Solitary fibrous tumors, which are characterized by their broad morphological spectrum and unpredictable behavior, are rare mesenchymal neoplasias that are currently divided into three main variants that have the NAB2-STAT6 gene fusion as their unifying molecular lesion: usual, malignant and dedifferentiated solitary fibrous tumors. The aims of this study were to validate molecular and immunohistochemical/biochemical approaches to diagnose the range of solitary fibrous tumors by focusing on the dedifferentiated variant, and to reveal the genetic events associated with dedifferentiation by integrating the findings of array comparative genomic hybridization. We studied 29 usual, malignant and dedifferentiated solitary fibrous tumors from 24 patients (including paired samples from five patients whose tumors progressed to the dedifferentiated form) by means of STAT6 immunohistochemistry and (when frozen material was available) reverse-transcriptase polymerase chain reaction and biochemistry. In addition, the array comparative genomic hybridization findings were used to profile 12 tumors from nine patients. The NAB2/STAT6 fusion was detected in all of the tumors, but immunohistochemistry and western blotting indicated that chimeric protein expression was atypical or absent in 9 out of 11 dedifferentiated tumors. The comparative genomic hybridization results revealed that the usual and malignant solitary fibrous tumors had a simple profile, whereas the genome of the dedifferentiated tumors was complex and unstable, and suggested that 13q and 17p deletions and TP53 mutations may be present in malignant lesions before the full expression of a dedifferentiated phenotype. Solitary fibrous tumor dedifferentiation is associated with the loss of chimeric oncoprotein expression, genomic instability, and cell decommitment and reprogramming. The assessment of dedifferentiated solitary fibrous tumors is based on the presence of the fusion transcripts and, in principle, negative STAT6 immunohistochemistry should not rule out a diagnosis of solitary fibrous tumor. © 2015 USCAP, Inc All rights reserved. Source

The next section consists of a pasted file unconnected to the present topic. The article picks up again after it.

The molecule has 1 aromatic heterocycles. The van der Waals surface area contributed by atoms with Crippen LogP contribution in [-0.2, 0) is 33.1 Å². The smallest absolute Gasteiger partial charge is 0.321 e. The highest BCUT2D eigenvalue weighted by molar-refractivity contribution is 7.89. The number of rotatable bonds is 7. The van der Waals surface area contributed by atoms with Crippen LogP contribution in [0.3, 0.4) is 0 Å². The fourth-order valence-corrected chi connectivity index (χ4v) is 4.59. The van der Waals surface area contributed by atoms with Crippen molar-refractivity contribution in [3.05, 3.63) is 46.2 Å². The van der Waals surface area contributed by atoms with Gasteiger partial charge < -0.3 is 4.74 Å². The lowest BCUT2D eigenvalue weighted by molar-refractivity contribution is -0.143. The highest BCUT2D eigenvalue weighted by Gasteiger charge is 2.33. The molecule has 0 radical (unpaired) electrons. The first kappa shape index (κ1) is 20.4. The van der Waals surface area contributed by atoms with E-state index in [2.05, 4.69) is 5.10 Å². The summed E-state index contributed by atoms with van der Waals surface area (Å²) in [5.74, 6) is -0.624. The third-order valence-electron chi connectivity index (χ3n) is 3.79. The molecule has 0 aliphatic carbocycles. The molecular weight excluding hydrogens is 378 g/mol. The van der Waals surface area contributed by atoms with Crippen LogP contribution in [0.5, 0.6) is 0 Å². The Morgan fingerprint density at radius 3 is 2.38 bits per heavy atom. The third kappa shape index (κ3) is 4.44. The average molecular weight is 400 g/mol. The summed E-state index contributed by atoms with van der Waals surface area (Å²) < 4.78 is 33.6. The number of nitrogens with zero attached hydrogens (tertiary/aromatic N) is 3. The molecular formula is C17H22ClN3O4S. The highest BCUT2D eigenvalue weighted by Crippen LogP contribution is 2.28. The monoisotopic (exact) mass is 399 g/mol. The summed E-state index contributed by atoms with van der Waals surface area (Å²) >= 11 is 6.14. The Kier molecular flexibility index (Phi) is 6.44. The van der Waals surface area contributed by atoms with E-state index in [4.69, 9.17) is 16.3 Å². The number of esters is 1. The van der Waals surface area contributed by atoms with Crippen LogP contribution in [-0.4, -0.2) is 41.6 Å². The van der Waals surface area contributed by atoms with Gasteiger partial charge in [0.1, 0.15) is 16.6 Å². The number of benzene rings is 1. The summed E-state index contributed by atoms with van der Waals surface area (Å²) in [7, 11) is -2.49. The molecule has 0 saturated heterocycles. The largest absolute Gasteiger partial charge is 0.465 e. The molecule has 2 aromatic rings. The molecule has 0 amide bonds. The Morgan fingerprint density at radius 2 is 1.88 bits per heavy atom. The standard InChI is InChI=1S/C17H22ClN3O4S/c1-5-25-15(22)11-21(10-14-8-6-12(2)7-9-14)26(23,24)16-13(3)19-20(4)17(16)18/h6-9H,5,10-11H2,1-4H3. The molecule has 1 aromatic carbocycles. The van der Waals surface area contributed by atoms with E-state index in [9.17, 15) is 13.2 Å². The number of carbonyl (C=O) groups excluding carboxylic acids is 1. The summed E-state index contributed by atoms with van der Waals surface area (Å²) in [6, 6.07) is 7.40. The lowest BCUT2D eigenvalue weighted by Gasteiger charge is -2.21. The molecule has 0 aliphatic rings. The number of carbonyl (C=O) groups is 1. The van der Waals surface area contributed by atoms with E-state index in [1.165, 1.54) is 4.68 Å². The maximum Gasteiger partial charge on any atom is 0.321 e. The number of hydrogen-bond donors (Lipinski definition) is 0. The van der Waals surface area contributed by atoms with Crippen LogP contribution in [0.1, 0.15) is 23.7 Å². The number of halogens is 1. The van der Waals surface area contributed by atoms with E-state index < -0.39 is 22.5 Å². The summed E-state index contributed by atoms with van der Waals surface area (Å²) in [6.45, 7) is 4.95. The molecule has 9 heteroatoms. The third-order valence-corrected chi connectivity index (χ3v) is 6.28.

De Cecco L.D.,Functional Genomics and Bioinformatics | Negri T.,Laboratory of Experimental Molecular Pathology | Brich S.,Laboratory of Experimental Molecular Pathology | Mauro V.,Laboratory of Experimental Molecular Pathology | And 10 more authors.
Oncotarget | Year: 2014

Aim: to investigate the events involved in the progression of myxoid liposarcoma (MLS). Gene expression profiling and immunohistochemical/biochemical analyses were applied to specimens representative of the opposite ends of the MLS spectrum: pure myxoid (ML) and pure round cell (RC) liposarcomas. The analyses revealed the involvement of both coding and non coding RNAs (SNORDs located in DLK1-DIO3 region) and support a model of stepwise progression mainly driven by epigenetic changes involving tumour vascular supply and tumoral cellular component. In this model, a switch in the vascular landscape from a normal to a pro-angiogenic signature and the silencing of DLK1-DIO3 region mark the progression from ML to RC in concert with the acquisition by the latter of the overexpression of YY1/C-MYC/HDAC2, together with over-expression of genes involved in cell proliferation and stemness: MKNK2, MSX1 and TRIM71. Taken together, these findings strongly suggest that to progress from ML to RC liposarcoma the cells have to overcome the epigenetic silencing restriction point in order to reset their new stem-like differentiation signature. Our findings provide a first attempt at identifying the missing links between ML and RC liposarcomas, that may also have broader applications in other clinico-pathological settings characterised by a spectrum of progression. Source